KODA Families: Following up on yesterday’s post on Deaf-hearing relationships, today we turn the spotlight onto KODA families. Short for Kids of Deaf Adults, KODAs are hearing children who have at least one Deaf parent. They may also have Deaf or hearing siblings and other relatives. Depending on their exposure to ASL and the Deaf community, KODAs grow up with varying levels of ASL fluency. How well they sign can have a profound long-lasting impact on their relationships with their parents. Ensuring that they learn to sign can be a challenging task for parents.
Chances are you have seen KODAs who could “pass” for Deaf, who sign and act like Deaf people. You have probably also seen KODAs who can hardly sign at all and who prefer to speak to their hearing parent, or Deaf parent who speaks or lipreads, if they happen to have either one. In between these two extremes are KODAs who sign enough to “get by”, KODAs who speak and sign at the same time, and even KODAs who refuse to sign at all. Needless to say, when a KODA and Deaf parent cannot communicate easily with each other, both lose out on the opportunity for a close parent-child relationship.
Fear of Speech Therapy: In KODA families with children who sign fluently, the parents are likely to communicate using ASL almost all the time – with each other and with their children. In other KODA families with children who do not sign fluently, the parents usually switch back and forth between speaking and signing to their children, depending on the situation. Some Deaf parents may find it easier or less frustrating to speak, either because their KODAs do not understand their signing or because it is more convenient to speak to KODAs in the next room, rather than walk over to the room to sign to them.
Some Deaf parents express concern about their KODAs’ ability to learn how to speak. Fearing their children may fall behind their peers and end up in speech therapy or remedial English classes, they decide to speak to them instead of sign, in hopes of exposing them to English and speech early on. In still other KODA families, one parent may speak to the KODAs, “forcing” the other parent to speak as well, because the KODAs develop a “preference” for speaking instead of signing. In some families, one KODA, usually the oldest, takes on the role of interpreting between the Deaf parents and the younger KODAs, making it less likely that the younger KODAs will ever sign fluently.
Our Perspective: So, what are parents of KODAs to do? As therapists, our bias obviously leans toward clear and effective communication in families. Just as in Deaf-hearing relationships, the more Deaf-centered the family, the more opportunity there will be for the the KODAs to sign and become comfortable with Deaf culture. Parents of KODAs may not always realize the long-term effects that can result when their children do not learn to sign fluently. When they are young, it may not seem like such a big deal if they prefer to speak or use an older sibling to interpret. When they are older, however, and dealing with curfews, dating, and other issues of adolescent angst, there is a lot more at stake if the parents and KODAs cannot communicate comfortably in sign. If KODAs don’t learn to sign in a natural signing environment when they are young, it becomes more and more difficult for them to pick it up later on.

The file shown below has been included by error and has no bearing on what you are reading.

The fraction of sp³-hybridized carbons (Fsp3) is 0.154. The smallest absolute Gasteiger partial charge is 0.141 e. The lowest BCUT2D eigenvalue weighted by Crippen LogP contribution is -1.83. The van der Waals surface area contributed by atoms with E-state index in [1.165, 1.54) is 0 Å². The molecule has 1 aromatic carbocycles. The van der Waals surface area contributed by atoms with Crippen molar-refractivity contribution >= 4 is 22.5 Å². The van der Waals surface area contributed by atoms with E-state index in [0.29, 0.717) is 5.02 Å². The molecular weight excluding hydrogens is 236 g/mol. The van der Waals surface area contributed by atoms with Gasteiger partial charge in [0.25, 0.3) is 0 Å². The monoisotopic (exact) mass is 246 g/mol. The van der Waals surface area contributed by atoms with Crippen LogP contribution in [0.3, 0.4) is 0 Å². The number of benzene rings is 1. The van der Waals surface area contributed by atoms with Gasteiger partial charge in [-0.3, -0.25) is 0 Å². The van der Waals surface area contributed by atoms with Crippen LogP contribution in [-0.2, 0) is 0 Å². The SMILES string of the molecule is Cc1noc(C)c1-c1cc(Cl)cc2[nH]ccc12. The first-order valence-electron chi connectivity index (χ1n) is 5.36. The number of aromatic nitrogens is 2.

Fears of speech therapy should not drive Deaf parents to choose speaking over signing with their KODAs. The potential loss of communication with their children is much too high a price to pay. If it so happens that a KODA does need speech therapy, it is not the end of the world. Any speech-related issues can be addressed and remedied in speech therapy. Signing skills, in contrast, cannot as easily be improved – ASL therapy, anyone? Parents who pass on Deaf culture and ASL to their KODAs give them a wonderful gift of bilingualism and biculturalism (or in some cases, when other languages and cultures exist in the family, multilingualism and multiculturalism). It is heart-breaking to see Deaf parents and KODAs need interpreters to be able to communicate with each other. Instead of parents’ worst fear being speech therapy, their worst fear should be losing out on their relationship with their children. Resources: Two organizations that offer great experiences for KODAs and their families are Metro Maryland KODA and Camp Mark 7. For grown-up KODAs, CODA-International provides a supportive community of peers.